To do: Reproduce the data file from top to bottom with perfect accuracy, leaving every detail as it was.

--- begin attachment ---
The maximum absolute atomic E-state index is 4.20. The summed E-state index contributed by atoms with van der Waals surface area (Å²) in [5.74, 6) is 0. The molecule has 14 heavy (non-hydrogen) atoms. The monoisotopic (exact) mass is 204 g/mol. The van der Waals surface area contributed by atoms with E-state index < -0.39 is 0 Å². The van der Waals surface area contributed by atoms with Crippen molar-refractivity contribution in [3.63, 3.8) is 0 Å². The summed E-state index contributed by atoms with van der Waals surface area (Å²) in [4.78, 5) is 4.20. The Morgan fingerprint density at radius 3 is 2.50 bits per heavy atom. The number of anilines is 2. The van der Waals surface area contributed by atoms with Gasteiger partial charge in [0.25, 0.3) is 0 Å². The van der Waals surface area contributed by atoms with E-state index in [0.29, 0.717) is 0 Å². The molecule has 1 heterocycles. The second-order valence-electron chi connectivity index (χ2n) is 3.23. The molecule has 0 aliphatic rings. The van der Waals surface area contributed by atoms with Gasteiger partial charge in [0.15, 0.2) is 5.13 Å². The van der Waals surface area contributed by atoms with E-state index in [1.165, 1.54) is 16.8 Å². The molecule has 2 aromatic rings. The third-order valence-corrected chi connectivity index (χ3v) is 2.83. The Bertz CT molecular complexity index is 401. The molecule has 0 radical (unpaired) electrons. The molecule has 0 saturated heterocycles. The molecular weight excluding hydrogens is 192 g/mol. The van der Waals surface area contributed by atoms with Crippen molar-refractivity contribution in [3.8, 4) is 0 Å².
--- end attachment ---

The maximum absolute atomic E-state index is 4.20. The summed E-state index contributed by atoms with van der Waals surface area (Å²) in [5.74, 6) is 0. The molecule has 14 heavy (non-hydrogen) atoms. The monoisotopic (exact) mass is 204 g/mol. The van der Waals surface area contributed by atoms with E-state index < -0.39 is 0 Å². The van der Waals surface area contributed by atoms with Crippen molar-refractivity contribution in [3.63, 3.8) is 0 Å². The summed E-state index contributed by atoms with van der Waals surface area (Å²) in [4.78, 5) is 4.20. The Morgan fingerprint density at radius 3 is 2.50 bits per heavy atom. The number of anilines is 2. The van der Waals surface area contributed by atoms with Gasteiger partial charge in [0.25, 0.3) is 0 Å². The van der Waals surface area contributed by atoms with E-state index in [0.29, 0.717) is 0 Å². The molecule has 1 heterocycles. The second-order valence-electron chi connectivity index (χ2n) is 3.23. The molecule has 0 aliphatic rings. The van der Waals surface area contributed by atoms with Gasteiger partial charge in [0.15, 0.2) is 5.13 Å². The van der Waals surface area contributed by atoms with E-state index in [1.165, 1.54) is 16.8 Å². The molecule has 2 aromatic rings. The third-order valence-corrected chi connectivity index (χ3v) is 2.83. The Bertz CT molecular complexity index is 401. The molecule has 0 radical (unpaired) electrons. The molecule has 0 saturated heterocycles. The molecular weight excluding hydrogens is 192 g/mol. The van der Waals surface area contributed by atoms with Crippen molar-refractivity contribution in [3.8, 4) is 0 Å².